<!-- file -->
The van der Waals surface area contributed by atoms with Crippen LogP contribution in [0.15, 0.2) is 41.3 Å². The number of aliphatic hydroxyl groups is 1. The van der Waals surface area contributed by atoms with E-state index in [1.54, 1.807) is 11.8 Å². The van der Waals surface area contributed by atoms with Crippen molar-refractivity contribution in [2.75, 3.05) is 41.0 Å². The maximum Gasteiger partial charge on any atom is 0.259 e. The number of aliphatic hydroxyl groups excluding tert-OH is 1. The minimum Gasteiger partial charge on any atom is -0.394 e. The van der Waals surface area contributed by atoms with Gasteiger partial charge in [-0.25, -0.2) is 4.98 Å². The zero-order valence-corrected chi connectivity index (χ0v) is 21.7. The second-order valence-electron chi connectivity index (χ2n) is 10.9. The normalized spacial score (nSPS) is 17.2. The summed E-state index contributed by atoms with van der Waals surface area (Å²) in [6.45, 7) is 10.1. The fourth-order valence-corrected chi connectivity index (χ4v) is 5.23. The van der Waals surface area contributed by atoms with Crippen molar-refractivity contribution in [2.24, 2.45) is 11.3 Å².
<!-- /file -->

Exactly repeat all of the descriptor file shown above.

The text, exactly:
The van der Waals surface area contributed by atoms with Crippen LogP contribution in [0.15, 0.2) is 41.3 Å². The number of aliphatic hydroxyl groups is 1. The van der Waals surface area contributed by atoms with E-state index in [1.54, 1.807) is 11.8 Å². The van der Waals surface area contributed by atoms with Crippen molar-refractivity contribution in [2.75, 3.05) is 41.0 Å². The maximum Gasteiger partial charge on any atom is 0.259 e. The number of aliphatic hydroxyl groups excluding tert-OH is 1. The minimum Gasteiger partial charge on any atom is -0.394 e. The van der Waals surface area contributed by atoms with Gasteiger partial charge in [-0.25, -0.2) is 4.98 Å². The zero-order valence-corrected chi connectivity index (χ0v) is 21.7. The second-order valence-electron chi connectivity index (χ2n) is 10.9. The normalized spacial score (nSPS) is 17.2. The summed E-state index contributed by atoms with van der Waals surface area (Å²) in [6.45, 7) is 10.1. The fourth-order valence-corrected chi connectivity index (χ4v) is 5.23. The van der Waals surface area contributed by atoms with Crippen molar-refractivity contribution in [2.24, 2.45) is 11.3 Å².